Violence in North and West Africa

Our most recent research project examines the intensity and concentration of violent events across North and West Africa. We have developed a spatial indicator of political violence that highlights which regions experience the highest rate of conflict, how these conflicts change geographically over time, and how foreign interventions affect their geography. Our first report was launched at the Munich Security Conference in 2020. Watch Dr. Walther’s presentation of the report on YouTube (30 min) or this short video in English or French (7 min). Our second report maps the evolution of conflict networks in the region since 1997.

Space and political violence

Our research explores the complex relationships that bind states, transnational rebels and extremist organizations, and borders on the African continent. Combining network science with geographical analysis, we highlight how the fluid alliances and conflicts between rebels, violent extremist organizations and states shape in large measure regional patterns of violence in Africa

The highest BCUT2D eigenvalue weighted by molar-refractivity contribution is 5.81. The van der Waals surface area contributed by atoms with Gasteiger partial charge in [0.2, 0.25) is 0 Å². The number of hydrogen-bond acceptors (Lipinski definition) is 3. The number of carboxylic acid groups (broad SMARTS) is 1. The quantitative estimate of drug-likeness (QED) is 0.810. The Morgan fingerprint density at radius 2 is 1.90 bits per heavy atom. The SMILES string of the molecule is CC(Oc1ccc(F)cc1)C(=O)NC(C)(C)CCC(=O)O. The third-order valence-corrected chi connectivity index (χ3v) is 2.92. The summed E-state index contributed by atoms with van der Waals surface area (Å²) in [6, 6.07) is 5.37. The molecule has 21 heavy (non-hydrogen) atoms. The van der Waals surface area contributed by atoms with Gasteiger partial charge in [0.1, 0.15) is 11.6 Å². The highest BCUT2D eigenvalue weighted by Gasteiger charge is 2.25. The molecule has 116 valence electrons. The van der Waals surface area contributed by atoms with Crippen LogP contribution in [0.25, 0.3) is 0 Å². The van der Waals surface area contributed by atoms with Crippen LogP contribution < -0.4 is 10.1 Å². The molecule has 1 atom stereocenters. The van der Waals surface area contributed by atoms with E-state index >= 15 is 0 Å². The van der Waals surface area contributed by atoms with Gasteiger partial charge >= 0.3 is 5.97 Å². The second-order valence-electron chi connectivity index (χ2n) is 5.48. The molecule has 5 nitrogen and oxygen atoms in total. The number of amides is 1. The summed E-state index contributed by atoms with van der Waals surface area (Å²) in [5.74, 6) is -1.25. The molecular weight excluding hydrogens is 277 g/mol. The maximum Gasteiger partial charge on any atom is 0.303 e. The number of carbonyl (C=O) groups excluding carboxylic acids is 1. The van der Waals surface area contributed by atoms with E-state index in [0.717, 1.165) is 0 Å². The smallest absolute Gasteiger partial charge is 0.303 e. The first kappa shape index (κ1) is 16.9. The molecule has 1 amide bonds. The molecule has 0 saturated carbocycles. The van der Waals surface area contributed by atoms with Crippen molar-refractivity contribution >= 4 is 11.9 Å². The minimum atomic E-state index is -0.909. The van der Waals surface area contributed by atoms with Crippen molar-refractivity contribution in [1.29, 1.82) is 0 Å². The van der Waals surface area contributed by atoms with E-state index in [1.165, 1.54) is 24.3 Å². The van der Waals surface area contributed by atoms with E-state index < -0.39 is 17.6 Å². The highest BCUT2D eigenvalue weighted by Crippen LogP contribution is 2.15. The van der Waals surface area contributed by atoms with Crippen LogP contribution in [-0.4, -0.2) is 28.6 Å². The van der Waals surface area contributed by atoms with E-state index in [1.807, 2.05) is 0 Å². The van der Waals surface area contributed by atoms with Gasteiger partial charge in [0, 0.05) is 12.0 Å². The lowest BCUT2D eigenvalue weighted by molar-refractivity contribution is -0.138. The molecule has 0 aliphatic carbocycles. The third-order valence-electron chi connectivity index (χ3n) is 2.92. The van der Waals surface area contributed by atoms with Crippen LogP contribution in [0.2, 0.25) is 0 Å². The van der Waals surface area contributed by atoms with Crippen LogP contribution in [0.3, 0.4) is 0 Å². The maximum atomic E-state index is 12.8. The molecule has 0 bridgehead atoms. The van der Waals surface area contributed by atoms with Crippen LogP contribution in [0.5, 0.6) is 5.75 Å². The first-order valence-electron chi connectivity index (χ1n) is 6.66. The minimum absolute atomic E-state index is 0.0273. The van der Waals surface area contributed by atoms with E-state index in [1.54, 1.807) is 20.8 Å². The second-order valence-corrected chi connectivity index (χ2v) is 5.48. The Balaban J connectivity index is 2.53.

Women and trade networks

Our work highlights the crucial contribution of West African women to the region’s food and trade economy. It shows that these activities face many socio-economic and institutional barriers that limit women’s participation in trade. The analysis of these gender inequalities is based on a relational approach that makes it possible to map the actual relations maintained between economic and political actors within their social networks.

Trade, cities and regional integration

Our research provides a systematic analysis of the role border cities play in the process of regional integration in West Africa. We have developed several indicators that shed light on urban growth, the effect of distance on national cohesion and the impact territorial divisions have on trade at the international level.

Cross-border policy networks

We have developed an original approach to study cross-border co-operation in West Africa. Building on a combination of statistical indicators, mental maps and social network analysis, our work has contributed to visualize the formal and informal relationships between actors involved in cross-border policy networks in the region.

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